Tanzania rolls out vaccination against cervical cancer

Tanzania rolls out vaccination against cervical cancer

Dar es Salaam, 10 April 2018: Today, Tanzania achieved a historical milestone to roll out a Human Papilloma Virus (HPV) vaccine against cancer of the cervix, the second most common cancer in women worldwide. Globally, the East African region is the leading burden carrier of cervical cancer. Tanzania is among the five countries with the highest rates in Africa.

Cervical cancer has multiple risk factors such as early marriage, multiple sexual partners, multi parity, Sexually Transmitted Illnesses including HIV infection, tobacco use, and vitamin deficiency and HPV infection. A safe and effective HPV vaccine launched today when provided to young girls between 9 and 14 years old, protects against HPV and therefore cervical cancer.

The national launch of the HPV vaccine was officiated by the Vice President of the United Republic of Tanzania, Mama Samia Suluhu Hassan and witnessed by the Regional Commissioner for Dar es Salaam, Hon. Paul Makonda; the Minister for Health, Hon. Ummy Mwalimu; Country Representatives of WHO and UNICEF; Officials from the Ministry of Health; PORALG; WHO; UNICEF; JSI/MCSP-USAID; CHAI, PATH, health care workers, community members and the media.

In his welcome address, the Regional Commissioner for Dar es Salaam thanked the Government for hosting the launch within the Temeke community surroundings. This is one of the most populous districts in Dar-es-Salaam; and therefore the launch contributes to raising awareness on the new vaccine and provides an opportunity for the community to participate in ensuring eligible girls are vaccinated and protected against cervical cancer.

Messages from the guest speakers echoed the great progress made in vaccine preventable diseases including sustaining high vaccination coverage and introduction of three vaccines namely Pneumococcal Conjugate Vaccine (PCV), Rotavirus and Measles Rubella (MR) vaccine into the routine immunization system in the country. Speakers commended the government for its decision to embark on being part of the solution to save lives by introducing the HPV vaccine. The speeches also applauded the strong political commitment and leadership by the Ministry of Health and the President’s Office for Regional Administration and Local Government (PORALG), region and district authorities, and efforts by health workers and communities for the success in immunization. The government was repeatedly assured of continued collaboration and support in making sure the achievements are increased and sustained.

The Minister for Health, Community Development Gender, Elderly and Children (MOHCDGEC), Hon. Ummy Mwalimu in her speech reiterated the benefits of vaccines in saving lives of many children citing the significant drop in childhood morbidity and mortality due to vaccine preventable deaths over the years. She further stressed on the need to sustain successes of the current immunization programme and intensify efforts in strengthening immunization services including cold chain monitoring and surveillance.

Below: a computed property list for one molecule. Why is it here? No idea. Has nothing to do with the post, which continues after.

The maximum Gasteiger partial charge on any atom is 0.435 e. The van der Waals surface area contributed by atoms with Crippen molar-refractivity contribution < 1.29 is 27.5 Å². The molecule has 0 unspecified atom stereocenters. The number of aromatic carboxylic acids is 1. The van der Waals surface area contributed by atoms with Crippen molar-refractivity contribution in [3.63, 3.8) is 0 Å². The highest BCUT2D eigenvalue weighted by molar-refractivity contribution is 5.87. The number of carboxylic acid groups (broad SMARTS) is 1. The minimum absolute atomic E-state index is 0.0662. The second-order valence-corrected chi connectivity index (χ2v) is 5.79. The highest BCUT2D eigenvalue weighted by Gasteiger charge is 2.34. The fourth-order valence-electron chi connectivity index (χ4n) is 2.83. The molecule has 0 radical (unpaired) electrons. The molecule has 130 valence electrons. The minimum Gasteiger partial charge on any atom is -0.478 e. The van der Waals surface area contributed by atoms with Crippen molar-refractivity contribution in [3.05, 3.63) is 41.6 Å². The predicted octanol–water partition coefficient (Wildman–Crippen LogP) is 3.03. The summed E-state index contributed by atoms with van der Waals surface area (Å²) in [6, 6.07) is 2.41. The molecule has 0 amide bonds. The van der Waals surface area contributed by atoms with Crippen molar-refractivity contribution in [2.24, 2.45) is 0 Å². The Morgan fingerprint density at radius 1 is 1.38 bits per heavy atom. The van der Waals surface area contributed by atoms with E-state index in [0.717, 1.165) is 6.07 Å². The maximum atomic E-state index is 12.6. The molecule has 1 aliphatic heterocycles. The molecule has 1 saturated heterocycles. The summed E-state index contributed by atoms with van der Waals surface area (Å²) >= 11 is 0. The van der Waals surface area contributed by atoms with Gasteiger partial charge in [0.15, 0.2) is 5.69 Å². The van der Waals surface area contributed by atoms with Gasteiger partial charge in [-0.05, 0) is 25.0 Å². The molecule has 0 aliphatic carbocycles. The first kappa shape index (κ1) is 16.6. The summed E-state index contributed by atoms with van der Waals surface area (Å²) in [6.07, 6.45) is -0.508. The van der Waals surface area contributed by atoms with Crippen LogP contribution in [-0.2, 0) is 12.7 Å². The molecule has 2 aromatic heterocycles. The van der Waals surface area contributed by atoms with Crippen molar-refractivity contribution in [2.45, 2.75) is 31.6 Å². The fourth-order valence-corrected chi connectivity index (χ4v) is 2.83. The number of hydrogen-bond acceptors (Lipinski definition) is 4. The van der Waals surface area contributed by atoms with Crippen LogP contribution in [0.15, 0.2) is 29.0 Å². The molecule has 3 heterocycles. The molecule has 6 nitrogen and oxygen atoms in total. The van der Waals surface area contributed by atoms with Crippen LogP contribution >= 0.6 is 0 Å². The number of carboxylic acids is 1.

The Vice President of the United Republic of Tanzania, Samia Suluhu Hassan, as the guest of honor affirmed the government’s commitment to ensure the vaccination target of 616,734 girls is reached and urged parents and guardians not to miss out on the ‘great opportunity’ of having their children immunized. She reassured the public that the vaccine is safe and approved by the government and WHO; and will be provided free of charge at all health facilities. The Vice President emphasized on the importance of screening for early detection of cervical cancer which can be treated. She concluded her remarks by thanking GAVI, WHO, UNICEF, CHAI, JSI and PATH for supporting the government in strengthening the immunization services.   

On behalf of Dr. Adiele Onyeze, WR Tanzania, Dr. Ritha Njau commended the government’s decision to introduce HPV vaccine in the country aimed at reducing mortality and morbidity caused by the cervical cancer.  She congratulated the Government of Tanzania for making a high-level decision and commitment towards reduction of preventable childhood illnesses and deaths. “Today’s launching ceremony is an important milestone in the history of Tanzania to join the fight along with other countries in the world to prevent mortality and morbidity due to cervical cancer. To achieve the full benefit of HPV vaccine; it must be given to all targeted children regardless of where they live or how hard they are to reach”, she emphasized.

“Girls aged 14 years of age will be the first beneficiaries of this vaccine in 2018 as we prepare to extend the vaccination to the rest of the girls. This requires new routine delivery services and a good social mobilization strategy in order to get the girls to return for their second dose”, she added. Dr. Njau concluded by assuring UN agencies’ continued support towards implementation of immunization services in the country.

Other activities conducted during the occasion were traditional dances, and live band music and immunization services.

The World Health Organization (WHO) recommends the use of HPV vaccine as the most cost-effective public health measure against cervical cancer, as part of a comprehensive cervical cancer control strategy.

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